perl and math

B

Bill Cunningham

I am looking at several languages for math work. Algebraic work mainly
linear equations and expanding and factoring equations. All this can be done
by hand of course and C has a good library. What can perl do with math?

Bill
 
C

ccc31807

I don't do much math, but do a fair amount of stats and data manipulation. I think Perl is a great tool, and I use Perl every day.

If I wee to start doing a lot of math, I'd take a very serious look at NumPy, SciPy, and mathplotlib in Python. I would also have a very strong bias for R, for the simple reason that I know it and use it.

For something old and new, try FORTRAN and Julia. I've never used these, but others have touted them for math.

Perl's very good, but I don't think that it's the best tool for math.

CC
 
B

Bill Cunningham

ccc31807 said:
I don't do much math, but do a fair amount of stats and data manipulation.
I think Perl is a great tool, and I use Perl every day.

If I wee to start doing a lot of math, I'd take a very serious look at
NumPy, SciPy, and mathplotlib in Python. I would also have a very strong
bias for R, for the simple reason that I know it and use it.

For something old and new, try FORTRAN and Julia. I've never used these,
but others have touted them for math.

Perl's very good, but I don't think that it's the best tool for math.

I looked at Ada too. It seemed too complicated. I like C ans it seems to
have an excellent library for math. Especially with some of the newer
standards out. I looked at python and the syntax seemed a little complicated
too. But the thing about python and perl is that you can get modules.

Bill
 
B

Bill Cunningham

[snip]

Also I have never heard of R or Julia. I guess you learn something new
everyday.

Bill
 
G

gamo

El 18/05/14 01:00, Bill Cunningham escribió:
I am looking at several languages for math work. Algebraic work mainly
linear equations and expanding and factoring equations. All this can be done
by hand of course and C has a good library. What can perl do with math?

Bill

Search in CPAN for symbolic math, I guess that's what you means.
For other types of math or stats, perl is perfectly suitable per se.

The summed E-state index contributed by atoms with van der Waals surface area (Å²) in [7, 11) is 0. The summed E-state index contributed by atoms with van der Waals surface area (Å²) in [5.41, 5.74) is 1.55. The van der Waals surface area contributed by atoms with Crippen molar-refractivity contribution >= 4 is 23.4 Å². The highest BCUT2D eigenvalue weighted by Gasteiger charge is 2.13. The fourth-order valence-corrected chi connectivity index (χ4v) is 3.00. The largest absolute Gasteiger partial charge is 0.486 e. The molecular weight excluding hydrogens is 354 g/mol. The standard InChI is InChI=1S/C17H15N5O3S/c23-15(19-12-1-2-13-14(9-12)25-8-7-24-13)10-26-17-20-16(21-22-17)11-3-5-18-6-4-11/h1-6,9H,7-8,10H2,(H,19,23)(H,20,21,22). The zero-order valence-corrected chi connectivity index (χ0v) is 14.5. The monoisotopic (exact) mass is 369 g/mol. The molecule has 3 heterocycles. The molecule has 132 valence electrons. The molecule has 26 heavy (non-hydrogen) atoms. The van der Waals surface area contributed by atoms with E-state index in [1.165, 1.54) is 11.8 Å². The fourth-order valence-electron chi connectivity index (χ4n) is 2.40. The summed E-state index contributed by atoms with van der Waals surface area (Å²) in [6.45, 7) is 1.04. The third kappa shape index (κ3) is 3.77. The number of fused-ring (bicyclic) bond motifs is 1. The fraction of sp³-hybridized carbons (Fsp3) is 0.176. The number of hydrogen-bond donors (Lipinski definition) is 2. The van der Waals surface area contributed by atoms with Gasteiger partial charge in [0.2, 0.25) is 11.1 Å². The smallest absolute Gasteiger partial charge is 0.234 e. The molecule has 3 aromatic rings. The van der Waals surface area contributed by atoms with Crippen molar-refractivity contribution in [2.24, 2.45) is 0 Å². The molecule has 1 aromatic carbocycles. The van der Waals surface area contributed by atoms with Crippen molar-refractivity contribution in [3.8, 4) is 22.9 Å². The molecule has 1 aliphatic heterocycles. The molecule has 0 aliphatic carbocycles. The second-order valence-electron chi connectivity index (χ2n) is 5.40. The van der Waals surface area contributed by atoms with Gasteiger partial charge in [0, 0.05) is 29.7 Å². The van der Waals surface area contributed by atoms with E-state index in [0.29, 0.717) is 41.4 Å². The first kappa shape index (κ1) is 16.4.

H

Horst-W. Radners

Bill Cunningham schrieb am 18.05.2014 01:00:
I am looking at several languages for math work. Algebraic work mainly
linear equations and expanding and factoring equations. All this can be done
by hand of course and C has a good library. What can perl do with math?

Assuming you don't mean "symbolic math", the CPAN lists about 1000
modules doing all sorts of math:

https://metacpan.org/search?q=Math::

Of course, *native* Perl isn't as fast as C, but many of the modules in
the Math:: namespace have compiled XS parts, which gives you comparable
speed.

Especially if you want to work with (large) matrices, have a look at the
PDL module.
It's intro says:

PDL - the Perl Data Language

PDL is the Perl Data Language, a perl extension that is designed for
scientific and bulk numeric data processing and display. It extends
perl's
syntax and includes fully vectorized, multidimensional array handling,
plus several paths for device-independent graphics output.

PDL is fast, comparable and often outperforming IDL and MATLAB in real
world applications. PDL allows large N-dimensional data sets such as
large
images, spectra, etc to be stored efficiently and manipulated quickly.


HTH, Horst
 
C

ccc31807

Also I have never heard of R or Julia.


R is hot. If you do statistics or data analysis, you owe it to yourself to take a good long look at R.

I know nothing about Julia except that people who seem to know say that it's good.

If you are doing math, what's wrong with Fortran? You can compile it with gcc, and it's been around for a ling, long time.

CC
 
B

Bill Cunningham

ccc31807 said:
R is hot. If you do statistics or data analysis, you owe it to yourself to
take a good long look at R.

I know nothing about Julia except that people who seem to know say that
it's good.

If you are doing math, what's wrong with Fortran? You can compile it with
gcc, and it's been around for a ling, long time.
I am not saying that there is anything wrong with Fortran. I have talked
to some who swear by g77 fortran 95 and some the more recent standards. I am
looking for opinions now before I get into anything. The (to me) simpliest
syntax seems to be perl. Just by looking a little bit and not really getting
into anything. But perl has modules too and I want to consider that. I am
looking into fortran too. Ada is out. Too complicated syntax to learn for
me.

Bill
 
B

Bill Cunningham

ccc31807 said:
R is hot. If you do statistics or data analysis, you owe it to yourself to
take a good long look at R.

[snip]

I appreciate your help much. Like I say I've never heard of R. I will
definately check into it.

Bill
 

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